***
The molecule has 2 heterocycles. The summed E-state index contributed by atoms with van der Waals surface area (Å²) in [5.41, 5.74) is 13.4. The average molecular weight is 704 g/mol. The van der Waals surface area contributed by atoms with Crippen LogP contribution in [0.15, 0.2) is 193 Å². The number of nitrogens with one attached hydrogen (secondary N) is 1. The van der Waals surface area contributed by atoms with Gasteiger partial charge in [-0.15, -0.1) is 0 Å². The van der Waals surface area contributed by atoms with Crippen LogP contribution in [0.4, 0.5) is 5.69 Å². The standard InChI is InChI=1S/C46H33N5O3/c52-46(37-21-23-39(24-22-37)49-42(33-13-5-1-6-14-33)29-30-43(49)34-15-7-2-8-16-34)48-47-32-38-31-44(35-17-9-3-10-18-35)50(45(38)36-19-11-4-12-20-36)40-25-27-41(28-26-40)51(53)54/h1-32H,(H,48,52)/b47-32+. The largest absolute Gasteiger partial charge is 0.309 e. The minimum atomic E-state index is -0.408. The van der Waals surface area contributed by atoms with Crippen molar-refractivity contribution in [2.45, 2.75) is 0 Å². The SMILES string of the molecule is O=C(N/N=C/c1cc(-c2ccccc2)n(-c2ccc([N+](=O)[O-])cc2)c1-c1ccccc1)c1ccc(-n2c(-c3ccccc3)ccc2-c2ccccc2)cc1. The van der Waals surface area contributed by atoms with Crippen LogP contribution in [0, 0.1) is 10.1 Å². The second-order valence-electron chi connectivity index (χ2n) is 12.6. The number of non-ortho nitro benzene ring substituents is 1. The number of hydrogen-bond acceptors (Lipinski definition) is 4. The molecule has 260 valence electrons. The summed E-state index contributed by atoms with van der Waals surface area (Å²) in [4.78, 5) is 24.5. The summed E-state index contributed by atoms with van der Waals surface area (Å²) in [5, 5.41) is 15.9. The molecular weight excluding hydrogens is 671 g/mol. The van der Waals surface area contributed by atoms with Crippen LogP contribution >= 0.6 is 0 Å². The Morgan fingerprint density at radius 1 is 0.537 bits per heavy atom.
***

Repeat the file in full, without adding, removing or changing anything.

The molecule has 2 heterocycles. The summed E-state index contributed by atoms with van der Waals surface area (Å²) in [5.41, 5.74) is 13.4. The average molecular weight is 704 g/mol. The van der Waals surface area contributed by atoms with Crippen LogP contribution in [0.15, 0.2) is 193 Å². The number of nitrogens with one attached hydrogen (secondary N) is 1. The van der Waals surface area contributed by atoms with Gasteiger partial charge in [-0.15, -0.1) is 0 Å². The van der Waals surface area contributed by atoms with Crippen LogP contribution in [0.4, 0.5) is 5.69 Å². The standard InChI is InChI=1S/C46H33N5O3/c52-46(37-21-23-39(24-22-37)49-42(33-13-5-1-6-14-33)29-30-43(49)34-15-7-2-8-16-34)48-47-32-38-31-44(35-17-9-3-10-18-35)50(45(38)36-19-11-4-12-20-36)40-25-27-41(28-26-40)51(53)54/h1-32H,(H,48,52)/b47-32+. The largest absolute Gasteiger partial charge is 0.309 e. The minimum atomic E-state index is -0.408. The van der Waals surface area contributed by atoms with Crippen molar-refractivity contribution in [2.45, 2.75) is 0 Å². The SMILES string of the molecule is O=C(N/N=C/c1cc(-c2ccccc2)n(-c2ccc([N+](=O)[O-])cc2)c1-c1ccccc1)c1ccc(-n2c(-c3ccccc3)ccc2-c2ccccc2)cc1. The van der Waals surface area contributed by atoms with Crippen LogP contribution in [0, 0.1) is 10.1 Å². The second-order valence-electron chi connectivity index (χ2n) is 12.6. The number of non-ortho nitro benzene ring substituents is 1. The number of hydrogen-bond acceptors (Lipinski definition) is 4. The molecule has 260 valence electrons. The summed E-state index contributed by atoms with van der Waals surface area (Å²) in [4.78, 5) is 24.5. The summed E-state index contributed by atoms with van der Waals surface area (Å²) in [5, 5.41) is 15.9. The molecular weight excluding hydrogens is 671 g/mol. The van der Waals surface area contributed by atoms with Crippen LogP contribution >= 0.6 is 0 Å². The Morgan fingerprint density at radius 1 is 0.537 bits per heavy atom.